A new report reveals that Spotify is now asking record labels to pay them for promoting their artists. According to Bloomberg, the streaming platform has introduced a feature called Marquee that further connects artist and fans, but at what cost?
With Marquee, notifications are sent to users when participating artists release new music. Justin Bieber and Lil Wayne are among those already using the feature.
Bloomberg points out that Spotify is feeling pressure from investors to boost advertising sales in order to turn a profit. The majority of the streaming service’s $6.1 billion in sales from 2019, for example, is lost due to paying royalties to record labels. And while Spotify currently has more than 270 million total users, the company generated just $678 million in ad revenue last year, which is less than what Twitter brings in each quarter.
Industry analyst at Midia Research, Mark Mulligan, insists Spotify “needs to diversify their revenue streams, they need to work out ways to drive higher operating margins.”
Spotify is banking on podcasts and what it is calling a “two-sided marketplace,” connecting artists and fans, to boost advertising. The latter involves record labels paying Spotify to promote artists by taking advantage of the aforementioned Marquee tool.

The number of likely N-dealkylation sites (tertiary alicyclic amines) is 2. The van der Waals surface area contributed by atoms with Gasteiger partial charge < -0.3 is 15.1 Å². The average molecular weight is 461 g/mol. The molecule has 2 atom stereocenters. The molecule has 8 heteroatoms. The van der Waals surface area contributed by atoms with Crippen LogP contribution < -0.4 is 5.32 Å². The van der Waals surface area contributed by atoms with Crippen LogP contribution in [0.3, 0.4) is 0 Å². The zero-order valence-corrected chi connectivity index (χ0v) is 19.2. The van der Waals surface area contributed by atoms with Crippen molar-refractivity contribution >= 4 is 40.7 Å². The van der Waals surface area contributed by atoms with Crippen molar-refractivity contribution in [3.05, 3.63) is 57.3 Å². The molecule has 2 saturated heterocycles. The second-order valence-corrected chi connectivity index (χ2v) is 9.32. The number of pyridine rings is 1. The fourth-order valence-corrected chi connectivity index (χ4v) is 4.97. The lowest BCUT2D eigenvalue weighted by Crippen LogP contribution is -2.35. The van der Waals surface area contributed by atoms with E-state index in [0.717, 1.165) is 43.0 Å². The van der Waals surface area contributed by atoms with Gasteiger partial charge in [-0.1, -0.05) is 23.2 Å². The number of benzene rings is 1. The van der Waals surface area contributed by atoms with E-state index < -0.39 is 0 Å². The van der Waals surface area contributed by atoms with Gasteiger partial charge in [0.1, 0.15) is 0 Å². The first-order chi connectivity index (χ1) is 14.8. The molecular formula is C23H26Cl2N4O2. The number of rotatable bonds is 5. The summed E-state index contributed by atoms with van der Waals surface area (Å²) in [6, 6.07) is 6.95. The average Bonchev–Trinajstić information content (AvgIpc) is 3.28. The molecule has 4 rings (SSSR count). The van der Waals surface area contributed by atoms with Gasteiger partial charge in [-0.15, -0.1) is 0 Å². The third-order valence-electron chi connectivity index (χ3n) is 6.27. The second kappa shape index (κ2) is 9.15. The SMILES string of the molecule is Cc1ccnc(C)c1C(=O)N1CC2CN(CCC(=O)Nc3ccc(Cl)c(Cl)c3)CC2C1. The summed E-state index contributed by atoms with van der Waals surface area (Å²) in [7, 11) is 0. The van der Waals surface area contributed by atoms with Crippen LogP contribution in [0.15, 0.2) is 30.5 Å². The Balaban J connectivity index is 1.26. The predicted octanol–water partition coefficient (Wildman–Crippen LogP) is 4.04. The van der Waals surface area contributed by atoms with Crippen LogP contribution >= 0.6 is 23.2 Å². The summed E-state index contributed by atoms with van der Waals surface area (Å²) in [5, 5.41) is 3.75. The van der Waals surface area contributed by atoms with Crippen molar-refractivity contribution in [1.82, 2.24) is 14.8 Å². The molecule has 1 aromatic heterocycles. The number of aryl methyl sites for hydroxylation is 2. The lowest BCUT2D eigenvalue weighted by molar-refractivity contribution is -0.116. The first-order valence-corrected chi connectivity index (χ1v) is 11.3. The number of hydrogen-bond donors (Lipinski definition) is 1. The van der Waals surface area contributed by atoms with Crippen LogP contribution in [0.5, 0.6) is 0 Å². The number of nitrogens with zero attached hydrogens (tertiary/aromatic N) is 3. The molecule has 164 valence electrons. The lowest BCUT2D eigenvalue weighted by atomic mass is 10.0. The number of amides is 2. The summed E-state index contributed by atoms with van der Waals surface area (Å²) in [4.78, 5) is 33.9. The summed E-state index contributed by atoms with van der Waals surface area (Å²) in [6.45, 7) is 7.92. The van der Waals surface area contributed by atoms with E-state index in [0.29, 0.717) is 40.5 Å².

“Partners are seeing how powerful and effective it is,” said Beck Kloss, Spotify’s vice president of product and strategy for creators. “We’re seeing repeat purchases from early customers, and on average, more than a quarter of users who see a Marquee listen to the promoted music, making it one of the most effective digital marketing tools available.”
Independent labels, however, fear that a feature like Marquee ensures the companies and artists with the most money gain the most exposure.
“People aren’t very happy about it,” said Richard James Burgess, the head of A2IM who represents independent labels. “Some labels feel like they’d promote music to people they will reach anyways, and it just reduces the royalty you make.”
Regardless, record labels have long since paid for the best placement on shelves prior to the music industry going digital.
“If labels are putting out a new release, they are going to get behind that with playlist placement, with billboards, general advertising, marketing everywhere,” said industry consultant Vickie Nauman.